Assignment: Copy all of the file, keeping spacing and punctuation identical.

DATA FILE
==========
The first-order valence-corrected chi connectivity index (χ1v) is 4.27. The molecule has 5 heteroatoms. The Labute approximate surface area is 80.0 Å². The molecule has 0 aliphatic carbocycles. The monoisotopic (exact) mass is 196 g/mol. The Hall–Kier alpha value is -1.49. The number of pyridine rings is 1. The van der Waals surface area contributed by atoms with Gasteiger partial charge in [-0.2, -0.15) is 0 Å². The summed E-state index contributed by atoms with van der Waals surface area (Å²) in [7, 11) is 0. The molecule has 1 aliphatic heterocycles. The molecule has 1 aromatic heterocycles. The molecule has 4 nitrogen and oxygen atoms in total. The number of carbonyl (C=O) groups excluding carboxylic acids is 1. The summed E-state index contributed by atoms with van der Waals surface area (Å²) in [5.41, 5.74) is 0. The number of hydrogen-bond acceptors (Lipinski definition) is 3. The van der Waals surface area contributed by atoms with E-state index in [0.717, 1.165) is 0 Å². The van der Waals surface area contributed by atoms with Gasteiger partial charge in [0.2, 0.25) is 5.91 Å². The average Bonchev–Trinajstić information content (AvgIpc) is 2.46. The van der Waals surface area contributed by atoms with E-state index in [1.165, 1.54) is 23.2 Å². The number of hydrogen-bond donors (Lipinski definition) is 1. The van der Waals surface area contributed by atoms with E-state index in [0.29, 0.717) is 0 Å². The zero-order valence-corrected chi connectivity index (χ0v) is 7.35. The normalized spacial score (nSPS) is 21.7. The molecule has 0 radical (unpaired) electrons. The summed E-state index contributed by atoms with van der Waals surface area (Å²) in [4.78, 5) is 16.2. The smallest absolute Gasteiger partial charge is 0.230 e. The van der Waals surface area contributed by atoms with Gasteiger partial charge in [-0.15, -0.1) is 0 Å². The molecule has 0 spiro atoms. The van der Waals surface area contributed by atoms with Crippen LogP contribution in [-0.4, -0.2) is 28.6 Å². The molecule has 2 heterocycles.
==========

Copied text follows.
The first-order valence-corrected chi connectivity index (χ1v) is 4.27. The molecule has 5 heteroatoms. The Labute approximate surface area is 80.0 Å². The molecule has 0 aliphatic carbocycles. The monoisotopic (exact) mass is 196 g/mol. The Hall–Kier alpha value is -1.49. The number of pyridine rings is 1. The van der Waals surface area contributed by atoms with Gasteiger partial charge in [-0.2, -0.15) is 0 Å². The summed E-state index contributed by atoms with van der Waals surface area (Å²) in [7, 11) is 0. The molecule has 1 aliphatic heterocycles. The molecule has 1 aromatic heterocycles. The molecule has 4 nitrogen and oxygen atoms in total. The number of carbonyl (C=O) groups excluding carboxylic acids is 1. The summed E-state index contributed by atoms with van der Waals surface area (Å²) in [5.41, 5.74) is 0. The number of hydrogen-bond acceptors (Lipinski definition) is 3. The van der Waals surface area contributed by atoms with E-state index in [0.717, 1.165) is 0 Å². The van der Waals surface area contributed by atoms with Gasteiger partial charge in [0.2, 0.25) is 5.91 Å². The average Bonchev–Trinajstić information content (AvgIpc) is 2.46. The van der Waals surface area contributed by atoms with E-state index in [1.165, 1.54) is 23.2 Å². The number of hydrogen-bond donors (Lipinski definition) is 1. The van der Waals surface area contributed by atoms with E-state index in [0.29, 0.717) is 0 Å². The zero-order valence-corrected chi connectivity index (χ0v) is 7.35. The normalized spacial score (nSPS) is 21.7. The molecule has 0 radical (unpaired) electrons. The summed E-state index contributed by atoms with van der Waals surface area (Å²) in [4.78, 5) is 16.2. The smallest absolute Gasteiger partial charge is 0.230 e. The van der Waals surface area contributed by atoms with Gasteiger partial charge in [-0.15, -0.1) is 0 Å². The molecule has 0 spiro atoms. The van der Waals surface area contributed by atoms with Crippen LogP contribution in [-0.4, -0.2) is 28.6 Å². The molecule has 2 heterocycles.